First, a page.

Immersed in Christ: May 23, 2020
Saturday, Week Six of Easter
In Acts 18: 23-28 we meet Apollos, a Jew who “knew only the baptism of John,” but was “well-versed in the scriptures, instructed in the Way of the Lord, spoke with burning enthusiasm, and taught accurately the things concerning Jesus.” When the Christian community heard him speak, they “took him aside and explained the Way of God to him more accurately,” and encouraged him in his ministry.
Apollos reminds us of what Baptism commits us to do. We are not all eloquent speakers, but there is no excuse for any of us not to be “well-versed in the scriptures, instructed in the Way of the Lord,” and filled with “burning enthusiasm” to spread the Good News. Whether or not it was ever impressed on us, we are all called to be evangelizers, because “the Church exists to evangelize,” and we are the Church. 1
To evangelize, we don’t have to stand up and preach, or go door-to-door explaining our religion to strangers. But we do have to desire to spread the Good News. This does not mean telling people about Church doctrines — although, when asked, we should be able, like Apollos, to explain “accurately the things concerning Jesus.” The most important thing is to share our experience of Jesus Christ, because that is our true experience of the Good News, and without that no discussions about doctrine are going to get anywhere. It is not what we know that reaches hearts, but what we are. If what we are has been transformed by our personal interaction with Jesus Christ, we have good news to share. And will want to.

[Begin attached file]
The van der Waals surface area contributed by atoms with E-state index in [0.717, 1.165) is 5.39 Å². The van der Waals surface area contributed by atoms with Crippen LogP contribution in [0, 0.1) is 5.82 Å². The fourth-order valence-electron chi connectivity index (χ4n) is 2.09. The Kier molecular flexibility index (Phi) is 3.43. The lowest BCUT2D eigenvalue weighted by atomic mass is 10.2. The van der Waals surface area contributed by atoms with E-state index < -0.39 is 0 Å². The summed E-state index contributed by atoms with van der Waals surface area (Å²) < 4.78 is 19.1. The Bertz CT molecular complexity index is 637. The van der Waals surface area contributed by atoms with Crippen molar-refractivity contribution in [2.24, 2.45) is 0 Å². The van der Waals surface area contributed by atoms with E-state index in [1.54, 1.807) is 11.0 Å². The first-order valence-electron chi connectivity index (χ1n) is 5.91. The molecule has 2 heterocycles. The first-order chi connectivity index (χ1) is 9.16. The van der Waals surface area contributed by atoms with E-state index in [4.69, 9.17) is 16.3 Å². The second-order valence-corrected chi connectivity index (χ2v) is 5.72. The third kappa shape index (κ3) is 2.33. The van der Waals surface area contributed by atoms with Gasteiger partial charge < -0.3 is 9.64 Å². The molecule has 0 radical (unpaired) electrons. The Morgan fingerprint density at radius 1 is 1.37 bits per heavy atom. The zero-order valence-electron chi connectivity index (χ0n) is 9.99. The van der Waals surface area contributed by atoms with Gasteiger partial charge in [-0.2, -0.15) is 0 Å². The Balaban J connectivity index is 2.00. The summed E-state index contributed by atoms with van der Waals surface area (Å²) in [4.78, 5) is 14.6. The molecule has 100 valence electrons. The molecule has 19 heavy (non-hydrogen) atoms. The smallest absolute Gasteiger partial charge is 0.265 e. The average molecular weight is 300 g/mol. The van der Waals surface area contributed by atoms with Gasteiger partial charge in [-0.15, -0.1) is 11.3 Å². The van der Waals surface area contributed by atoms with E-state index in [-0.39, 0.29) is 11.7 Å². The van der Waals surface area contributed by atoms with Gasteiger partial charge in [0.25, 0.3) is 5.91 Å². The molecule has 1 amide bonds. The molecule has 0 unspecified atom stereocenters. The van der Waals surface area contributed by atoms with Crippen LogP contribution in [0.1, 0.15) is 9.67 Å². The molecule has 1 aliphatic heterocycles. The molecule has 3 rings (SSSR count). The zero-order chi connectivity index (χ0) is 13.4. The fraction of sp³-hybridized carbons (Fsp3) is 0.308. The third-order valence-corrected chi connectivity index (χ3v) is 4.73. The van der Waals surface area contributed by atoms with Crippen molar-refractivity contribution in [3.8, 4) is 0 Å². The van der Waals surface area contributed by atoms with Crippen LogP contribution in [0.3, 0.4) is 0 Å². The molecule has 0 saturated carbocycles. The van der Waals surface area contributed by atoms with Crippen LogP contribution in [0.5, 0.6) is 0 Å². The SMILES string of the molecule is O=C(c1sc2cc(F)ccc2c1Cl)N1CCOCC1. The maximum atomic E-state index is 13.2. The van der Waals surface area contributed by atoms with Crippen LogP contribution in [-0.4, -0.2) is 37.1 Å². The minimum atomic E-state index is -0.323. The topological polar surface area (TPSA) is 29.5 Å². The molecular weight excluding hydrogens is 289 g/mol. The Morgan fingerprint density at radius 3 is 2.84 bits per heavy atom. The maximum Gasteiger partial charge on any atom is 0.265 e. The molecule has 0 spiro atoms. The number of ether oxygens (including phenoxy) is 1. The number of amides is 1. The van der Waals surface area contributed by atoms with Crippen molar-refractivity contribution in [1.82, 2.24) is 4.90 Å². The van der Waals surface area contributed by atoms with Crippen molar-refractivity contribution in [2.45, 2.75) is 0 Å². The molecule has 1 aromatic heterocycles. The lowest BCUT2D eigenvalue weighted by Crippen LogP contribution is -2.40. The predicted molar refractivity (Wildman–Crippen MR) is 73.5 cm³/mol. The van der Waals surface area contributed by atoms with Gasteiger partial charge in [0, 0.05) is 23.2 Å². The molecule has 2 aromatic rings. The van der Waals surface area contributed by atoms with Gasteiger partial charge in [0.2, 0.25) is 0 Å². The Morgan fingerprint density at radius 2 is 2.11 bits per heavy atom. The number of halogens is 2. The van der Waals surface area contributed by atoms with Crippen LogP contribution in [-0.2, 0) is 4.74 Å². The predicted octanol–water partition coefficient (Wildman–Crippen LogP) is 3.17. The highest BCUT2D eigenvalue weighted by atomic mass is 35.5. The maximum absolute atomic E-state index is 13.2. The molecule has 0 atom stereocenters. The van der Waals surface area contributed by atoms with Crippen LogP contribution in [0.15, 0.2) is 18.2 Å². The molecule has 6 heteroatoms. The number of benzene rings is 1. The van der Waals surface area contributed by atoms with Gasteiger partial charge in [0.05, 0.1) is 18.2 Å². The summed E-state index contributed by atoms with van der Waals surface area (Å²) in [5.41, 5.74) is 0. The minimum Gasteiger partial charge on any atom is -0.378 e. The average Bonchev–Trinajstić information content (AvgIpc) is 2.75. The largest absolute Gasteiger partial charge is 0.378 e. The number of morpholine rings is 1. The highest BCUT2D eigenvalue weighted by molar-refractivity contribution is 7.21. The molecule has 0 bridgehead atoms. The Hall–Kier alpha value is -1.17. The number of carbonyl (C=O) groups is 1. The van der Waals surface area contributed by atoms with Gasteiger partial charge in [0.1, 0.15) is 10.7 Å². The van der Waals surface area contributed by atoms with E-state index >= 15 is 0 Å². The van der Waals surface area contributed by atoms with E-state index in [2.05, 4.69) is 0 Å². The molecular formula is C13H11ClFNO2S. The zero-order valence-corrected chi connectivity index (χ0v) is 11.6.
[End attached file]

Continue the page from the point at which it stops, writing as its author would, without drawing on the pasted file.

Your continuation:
In John 16: 23-28 Jesus emphasizes the difference between religion that informs and religion that transforms. He tells his apostles, who had heard him preach for three years, “Until now you have not asked for anything in my name.” They have prayed as “followers” of Jesus or as “disciples” (“students”). But they did not know the transformation of “becoming Christ” by dying and rising with him in Baptism to live henceforth as his risen body on earth. This is a mystery; the mystery of our lives that transforms everything we do.
Before receiving the divine life of God and the “gift of the Spirit” through Baptism and Confirmation, we only knew about the Father. But now, with the Spirit of Jesus the Son crying out “Abba! Father!” in our hearts, Christ “tells us plainly of the Father.” His Father and ours. 2
At every Mass, during the Presentation of Gifts, the liturgy invites us to re-commit consciously to Christ and to the life of grace. This makes us more aware of the difference between just being baptized and accepting Baptism with increasing understanding as we mature in both human and divine life. Experience teaches us what it means to “be Christ.” As we enter more deeply and consciously into that experience, we become able to share the Good News.
Initiative: Identify your experience of Christ. As you see it, share it.
1 Paul VI, Evangelization in the Modern World,”14. 2 Romans 8:16; Galatians 4:6.